Additional information about the project will be available in the next several weeks as initial construction planning begins.
At last count, Indy Give! had raised $566,063, but $233,937 was still needed by midnight Dec. 31 to meet the goal of $800,000 for our nonprofit community partners. The campaign will help 58 small, local nonprofits that represent eight major categories of philanthropy, including: animals, arts and culture, a hand up, community building, family, the great outdoors, wellness and youth.
The best way to do your last-minute giving is on our website, but you can also hand-deliver donations or mail them. All donations must be delivered or postmarked no later than Dec. 31.
It pales in comparison to ascending Pikes Peak in the dead of winter, we know. But in honor of the AdAmAn Club’s 90th anniversary, the Indy's forging ahead with a narrated slideshow. I had a chance to talk with AdAmAn members about the special tradition and the challenges they face when making the unforgiving climb.
Donald Sanborn, the current President of the AdAmAn Club, has climbed most of the 14ers here in Colorado, and is on the board of directors for Barr Camp and the Pikes Peak Hill Climb.Wally Wineinger, a retired Colonel, is the newest AdAmAn member, though he's been climbing with the club since 2003.
Are you an AdAmAn fan? Wish them a happy 90th anniversary in the comments section!
A big thank you to our partners for supporting us in this new venture:
The Colorado Springs Pioneers Museum - The AdAmAn Collection
The Old Colorado City Historical Society - The Jim Bates Collection
And the AdAmAn Club website - www.adaman.org
Faerie Tales Bakehouse and Catering sent out a press release earlier today announcing its closure in Old Colorado City, saying the property owner has decided to sell the space.
We've got a call in to find out additional details, including the future location for the catering business, and will update this blog or post info in our Side Dish column when we find out.
Until then, here's as much as we know from the release:
As 2012 winds down, the new year is bringing lots of changes for us here at FaerieTales.
Our catering business is in full swing, but the property owner of the restaurant space has decided to sell the property and the space is no longer an option for us.
We are sad to see the restaurant close, but we look forward to this new adventure as we continue to grow our business. We thank all of our amazing, loyal customers and we hope you continue to keep in touch and come see us as new things happen!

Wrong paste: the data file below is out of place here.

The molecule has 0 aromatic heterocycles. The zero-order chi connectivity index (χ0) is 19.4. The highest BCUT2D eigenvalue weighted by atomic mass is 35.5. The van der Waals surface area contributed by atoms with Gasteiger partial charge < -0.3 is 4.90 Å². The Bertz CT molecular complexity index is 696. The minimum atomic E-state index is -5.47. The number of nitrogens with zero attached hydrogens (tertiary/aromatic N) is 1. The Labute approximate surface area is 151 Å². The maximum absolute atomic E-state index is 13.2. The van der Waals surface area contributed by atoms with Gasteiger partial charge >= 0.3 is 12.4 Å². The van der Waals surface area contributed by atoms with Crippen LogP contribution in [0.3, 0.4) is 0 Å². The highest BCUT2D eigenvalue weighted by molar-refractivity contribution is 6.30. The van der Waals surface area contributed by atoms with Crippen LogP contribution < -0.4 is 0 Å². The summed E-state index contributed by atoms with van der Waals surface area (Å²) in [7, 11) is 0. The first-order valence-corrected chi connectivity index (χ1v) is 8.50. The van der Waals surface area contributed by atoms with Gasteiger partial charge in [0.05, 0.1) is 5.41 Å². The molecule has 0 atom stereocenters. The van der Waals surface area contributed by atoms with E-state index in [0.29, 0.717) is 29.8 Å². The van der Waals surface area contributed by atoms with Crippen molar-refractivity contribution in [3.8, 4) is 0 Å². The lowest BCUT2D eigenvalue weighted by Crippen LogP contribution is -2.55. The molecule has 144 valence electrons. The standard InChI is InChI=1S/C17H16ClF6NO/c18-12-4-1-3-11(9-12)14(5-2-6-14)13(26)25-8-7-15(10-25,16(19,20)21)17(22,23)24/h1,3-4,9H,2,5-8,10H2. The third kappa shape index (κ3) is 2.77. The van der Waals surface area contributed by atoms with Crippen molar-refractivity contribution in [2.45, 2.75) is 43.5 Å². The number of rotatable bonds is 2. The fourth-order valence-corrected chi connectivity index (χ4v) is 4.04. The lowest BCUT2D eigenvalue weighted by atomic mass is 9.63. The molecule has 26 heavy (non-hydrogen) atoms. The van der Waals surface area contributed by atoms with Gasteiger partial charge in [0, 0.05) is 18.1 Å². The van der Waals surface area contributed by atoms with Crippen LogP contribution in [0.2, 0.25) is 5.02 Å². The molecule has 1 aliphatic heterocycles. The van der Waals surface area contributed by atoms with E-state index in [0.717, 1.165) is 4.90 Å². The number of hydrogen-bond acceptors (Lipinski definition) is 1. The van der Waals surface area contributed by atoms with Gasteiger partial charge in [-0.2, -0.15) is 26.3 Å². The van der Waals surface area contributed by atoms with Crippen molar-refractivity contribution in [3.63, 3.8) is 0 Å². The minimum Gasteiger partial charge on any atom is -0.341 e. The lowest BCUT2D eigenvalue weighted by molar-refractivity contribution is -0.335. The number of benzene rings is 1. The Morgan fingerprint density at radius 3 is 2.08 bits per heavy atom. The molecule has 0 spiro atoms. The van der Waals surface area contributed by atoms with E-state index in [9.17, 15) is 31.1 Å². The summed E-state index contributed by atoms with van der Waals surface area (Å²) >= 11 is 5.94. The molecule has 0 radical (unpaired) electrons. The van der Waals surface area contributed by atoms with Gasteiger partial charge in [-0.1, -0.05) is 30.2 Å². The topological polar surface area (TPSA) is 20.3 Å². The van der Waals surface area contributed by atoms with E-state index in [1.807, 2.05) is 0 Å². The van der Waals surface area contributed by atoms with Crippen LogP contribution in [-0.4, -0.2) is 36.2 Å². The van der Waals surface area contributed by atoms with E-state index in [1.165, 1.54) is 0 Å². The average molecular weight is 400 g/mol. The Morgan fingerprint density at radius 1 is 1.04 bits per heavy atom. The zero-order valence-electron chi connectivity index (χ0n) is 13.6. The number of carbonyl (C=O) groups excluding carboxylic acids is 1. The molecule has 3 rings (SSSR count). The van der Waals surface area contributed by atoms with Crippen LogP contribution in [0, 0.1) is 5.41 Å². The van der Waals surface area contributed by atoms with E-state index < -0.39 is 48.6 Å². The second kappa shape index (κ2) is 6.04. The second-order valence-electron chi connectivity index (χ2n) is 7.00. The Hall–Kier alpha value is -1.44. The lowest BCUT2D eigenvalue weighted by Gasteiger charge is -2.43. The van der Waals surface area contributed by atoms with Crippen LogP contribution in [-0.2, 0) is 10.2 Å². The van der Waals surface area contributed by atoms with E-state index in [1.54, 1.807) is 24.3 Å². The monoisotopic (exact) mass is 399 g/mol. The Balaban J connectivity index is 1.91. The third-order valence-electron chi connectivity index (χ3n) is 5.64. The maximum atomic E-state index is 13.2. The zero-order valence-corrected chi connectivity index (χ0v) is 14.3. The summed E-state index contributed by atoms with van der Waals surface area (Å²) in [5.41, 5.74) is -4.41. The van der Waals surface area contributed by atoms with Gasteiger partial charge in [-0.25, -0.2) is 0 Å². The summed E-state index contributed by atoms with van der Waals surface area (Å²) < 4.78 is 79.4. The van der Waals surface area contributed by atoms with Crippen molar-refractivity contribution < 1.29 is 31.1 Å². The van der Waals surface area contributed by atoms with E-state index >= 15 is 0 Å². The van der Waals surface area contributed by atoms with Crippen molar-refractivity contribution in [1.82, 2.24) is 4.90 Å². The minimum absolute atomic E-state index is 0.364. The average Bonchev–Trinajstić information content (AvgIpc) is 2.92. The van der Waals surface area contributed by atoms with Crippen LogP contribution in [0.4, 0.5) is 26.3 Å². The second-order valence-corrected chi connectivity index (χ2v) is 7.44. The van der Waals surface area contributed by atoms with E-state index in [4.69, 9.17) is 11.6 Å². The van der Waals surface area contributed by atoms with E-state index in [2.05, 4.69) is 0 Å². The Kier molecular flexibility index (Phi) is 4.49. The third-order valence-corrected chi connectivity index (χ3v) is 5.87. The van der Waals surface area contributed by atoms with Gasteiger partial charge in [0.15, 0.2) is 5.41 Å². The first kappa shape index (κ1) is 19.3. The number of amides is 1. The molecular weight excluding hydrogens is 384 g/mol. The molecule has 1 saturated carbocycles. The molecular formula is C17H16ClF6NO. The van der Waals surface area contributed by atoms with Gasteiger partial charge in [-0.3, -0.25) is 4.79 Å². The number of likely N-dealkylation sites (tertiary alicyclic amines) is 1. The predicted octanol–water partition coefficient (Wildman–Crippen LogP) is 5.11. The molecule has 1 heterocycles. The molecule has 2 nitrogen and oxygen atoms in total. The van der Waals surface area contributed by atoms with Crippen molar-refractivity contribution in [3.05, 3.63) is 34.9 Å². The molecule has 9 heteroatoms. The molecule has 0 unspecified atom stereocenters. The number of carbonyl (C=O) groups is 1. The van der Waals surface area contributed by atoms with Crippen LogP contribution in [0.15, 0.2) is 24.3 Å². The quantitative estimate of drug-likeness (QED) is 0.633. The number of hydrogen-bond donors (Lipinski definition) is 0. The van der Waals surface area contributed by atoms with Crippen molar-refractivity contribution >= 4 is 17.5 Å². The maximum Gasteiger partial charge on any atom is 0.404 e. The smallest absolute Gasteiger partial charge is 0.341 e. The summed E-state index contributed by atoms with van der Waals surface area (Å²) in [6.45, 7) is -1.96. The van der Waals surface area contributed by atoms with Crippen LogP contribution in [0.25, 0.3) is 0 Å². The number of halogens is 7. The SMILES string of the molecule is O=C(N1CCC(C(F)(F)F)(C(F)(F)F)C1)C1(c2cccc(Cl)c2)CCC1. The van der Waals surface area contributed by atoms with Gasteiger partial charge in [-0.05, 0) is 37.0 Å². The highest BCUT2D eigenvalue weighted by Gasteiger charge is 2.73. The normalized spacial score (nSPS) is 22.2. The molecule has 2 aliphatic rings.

For those with gift certificates, we of course will still honor them! Please call and we can make arrangements for personal chef services, catering or many other options.
As I said we are still catering and loving doing those cakes for you! If you have any questions concerning catering (or anything in general) please contact us at 719-355-4934.
We still have our main office number (719-375-5651), but it is in transition to the new location.
Everyone enjoys a good list, right? Such a fun, easy way to say a lot about something with absolutely no need to use a boring narrative. David Letterman's nightly Top 10 List is a cultural touchstone; the editors at Buzzfeed and Cracked have basically made careers out of their list-making skills.
Well, bowing to public pressure, El Paso County Public Health has put out its own Top 10 list: Top 10 Local Public Health News for El Paso County in 2012!
Granted, it doesn't sound as funny as Letterman (or maybe it does) or as zeitgeist-y as Buzzfeed, but it is certainly filled with interesting info, such as:
Reported cases of Pertussis (whooping cough) are on the rise in Colorado. As of December 27, El Paso County had 73 confirmed cases of Pertussis.
Read on, after the jump:
Got a minute? You should check out:
• Video analysis from Apartment Market Dynamics on how the rapid growth of Colorado Springs' apartment market has slowed, unlike that of Denver. (Property Management Insider)
• The pretty-decent counterfeit $100 bills circulating in some Springs businesses that are actually washed-out dollar bills. (KOAA)
• A little bit more on the Peak Military Care Network that we first reported on in November. It's "estimated that 100,000 to 200,000 service members, veterans and their family members live in the Colorado Springs area." (Associated Press, via the Denver Post)
• John Hazlehurst's opinion that Colorado Springs is great at thinking small — be it by its politicians, business leaders or community members — but not so great at thinking ahead. (Colorado Springs Business Journal)
• How the Springs is apparently ground zero for a "cyber-Pearl Harbor." Something to look forward to ... (Colorado Springs Business Journal)
• Why the sack-tastic duo leading the Denver Broncos' push for the Super Bowl is helped by more than just speed and "freakishly long arms." (Associated Press, via KCNC)